Film & DVD Review: Persepolis

  • Directors – Vincent Paronnaud & Marjane Satrapi
  • France / USA,
  • 2007
  • 95 minsSweden:7 / Switzerland:10 (canton of Geneva) / Germany:12 / Finland:K-11 / Ireland:12A / Netherlands:6 / France:U / Brazil:12 / UK: 12A / Switzerland:10 (canton of Vaud) / Singapore:PG / Taiwan:R-12 / Canada:14A / USA:PG-13 / Argentina:Atp

    Reviewed by Anna Erickson

    Told through flashback the story begins with the 9 year old Marjane growing up in a politically changing Iran. She resembles teenagers everywhere with her love of western culture which includes music (Iron Maiden – much cooler then her once favourite, now ‘lame’, Bee Gees), Nike trainers and Bruce Lee.

    Her parents, intelligent and themselves westernised, although politically minded, try to stay under the radar as much as possible. With war as a backdrop involving people she knows being arrested and murdered, however, Marjane finds a dictatorial life difficult. She takes pleasure in defying her teachers. This eventually leads to her parents sending her to a school in Austria where they think she will be safer.

    Over the next few years Marjane constantly changes address due to various problems, gets in with the ‘rebel’ crowd at school and goes through the trials of love. This leads to her becoming homeless and almost dying through the effects of living on the streets. She decides to return to Iran thinking it will solve all her problems only to find that she once again feels like she doesn’t belong and becomes deeply depressed. This depression only ends when she attempts to kill herself and is told that it isn’t her time to die yet. When she wakes is my personal favourite moment of the film. She sings a rendition of Eye of the Tiger as she effectively sorts out her life and enrols in Art School. There she falls in love again and through the oppressed state marries only to divorce three years later. She makes the heartbreaking decision to leave Iran for France.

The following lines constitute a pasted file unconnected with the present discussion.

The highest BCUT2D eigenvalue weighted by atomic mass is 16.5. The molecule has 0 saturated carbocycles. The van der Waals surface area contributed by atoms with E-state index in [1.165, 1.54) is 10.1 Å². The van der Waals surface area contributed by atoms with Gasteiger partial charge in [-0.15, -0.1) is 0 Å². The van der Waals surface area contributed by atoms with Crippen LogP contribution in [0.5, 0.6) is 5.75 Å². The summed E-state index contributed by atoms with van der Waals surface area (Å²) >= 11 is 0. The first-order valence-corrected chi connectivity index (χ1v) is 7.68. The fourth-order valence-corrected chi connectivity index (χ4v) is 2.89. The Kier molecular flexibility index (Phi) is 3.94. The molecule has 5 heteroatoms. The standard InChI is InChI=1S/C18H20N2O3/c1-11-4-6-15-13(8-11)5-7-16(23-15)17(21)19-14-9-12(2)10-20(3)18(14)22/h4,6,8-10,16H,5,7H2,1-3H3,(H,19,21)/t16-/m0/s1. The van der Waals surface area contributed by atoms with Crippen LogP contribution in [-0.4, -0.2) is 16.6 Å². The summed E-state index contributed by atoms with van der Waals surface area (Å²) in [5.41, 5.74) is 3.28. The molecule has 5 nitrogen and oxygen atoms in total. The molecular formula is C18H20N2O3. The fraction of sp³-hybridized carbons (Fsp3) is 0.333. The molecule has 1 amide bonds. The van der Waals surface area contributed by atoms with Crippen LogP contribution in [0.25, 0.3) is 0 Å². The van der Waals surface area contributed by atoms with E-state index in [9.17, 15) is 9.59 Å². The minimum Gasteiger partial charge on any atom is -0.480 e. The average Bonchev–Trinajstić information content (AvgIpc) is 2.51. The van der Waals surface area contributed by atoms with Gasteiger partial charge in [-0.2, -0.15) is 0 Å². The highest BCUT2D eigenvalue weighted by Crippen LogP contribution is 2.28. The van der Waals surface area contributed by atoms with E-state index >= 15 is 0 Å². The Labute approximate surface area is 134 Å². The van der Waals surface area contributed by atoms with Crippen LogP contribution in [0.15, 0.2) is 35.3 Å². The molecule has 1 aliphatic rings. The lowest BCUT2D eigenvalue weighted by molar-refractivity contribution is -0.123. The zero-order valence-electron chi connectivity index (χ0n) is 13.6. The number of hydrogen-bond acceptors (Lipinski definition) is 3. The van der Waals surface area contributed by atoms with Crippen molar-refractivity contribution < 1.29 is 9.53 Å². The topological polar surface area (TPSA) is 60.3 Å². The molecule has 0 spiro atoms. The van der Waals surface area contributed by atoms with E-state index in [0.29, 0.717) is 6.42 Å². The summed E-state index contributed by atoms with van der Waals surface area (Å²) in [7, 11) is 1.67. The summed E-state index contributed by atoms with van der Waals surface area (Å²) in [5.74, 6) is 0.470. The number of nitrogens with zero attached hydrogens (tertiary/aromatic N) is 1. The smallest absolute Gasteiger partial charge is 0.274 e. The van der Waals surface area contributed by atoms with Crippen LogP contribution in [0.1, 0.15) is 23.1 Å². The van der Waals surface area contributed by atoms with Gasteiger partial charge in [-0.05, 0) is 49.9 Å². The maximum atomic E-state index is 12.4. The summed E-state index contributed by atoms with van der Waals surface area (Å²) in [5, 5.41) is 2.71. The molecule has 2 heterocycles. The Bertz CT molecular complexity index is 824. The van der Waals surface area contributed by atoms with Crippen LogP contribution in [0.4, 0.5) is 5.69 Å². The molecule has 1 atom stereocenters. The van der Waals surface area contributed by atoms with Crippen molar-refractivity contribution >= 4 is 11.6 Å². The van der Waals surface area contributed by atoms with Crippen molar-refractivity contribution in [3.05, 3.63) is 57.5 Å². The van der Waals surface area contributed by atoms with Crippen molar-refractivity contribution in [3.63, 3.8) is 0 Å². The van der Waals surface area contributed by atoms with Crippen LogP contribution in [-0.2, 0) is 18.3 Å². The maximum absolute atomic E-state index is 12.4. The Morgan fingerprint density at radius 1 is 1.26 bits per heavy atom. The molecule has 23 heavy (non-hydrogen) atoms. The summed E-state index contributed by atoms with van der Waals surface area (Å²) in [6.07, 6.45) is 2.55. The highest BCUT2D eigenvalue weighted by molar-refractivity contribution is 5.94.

Persepolis is based on the autobiographical graphic novels by Marjane Satrapi. First published in France in 2000 they where then made into this charming film and previewed at the Sundance film festival in 2007. The animated film is drawn simply in black and white reminiscient of the graphic novels, conveying a naivety which is in strong juxtaposition with the often harsh realities of war, or quite simply growing up. You can understand why the Iranian government disapproved of the film but the history of Iran is simply explained (I felt like I learned something) and the humour in the film lightens the mood and makes you warm to the heroine considerably. The Grandmother is often her helping hand throughout her journey and her honest and humorous remarks are some of the best throughout the film. She also teaches Marjane some important lessons, lessons we could all be reminded of occasionally.

    Honestly, I went into the theatre expecting to be bored but I was surprised at how human the story was and how much I could relate to it. Definitely a must see.

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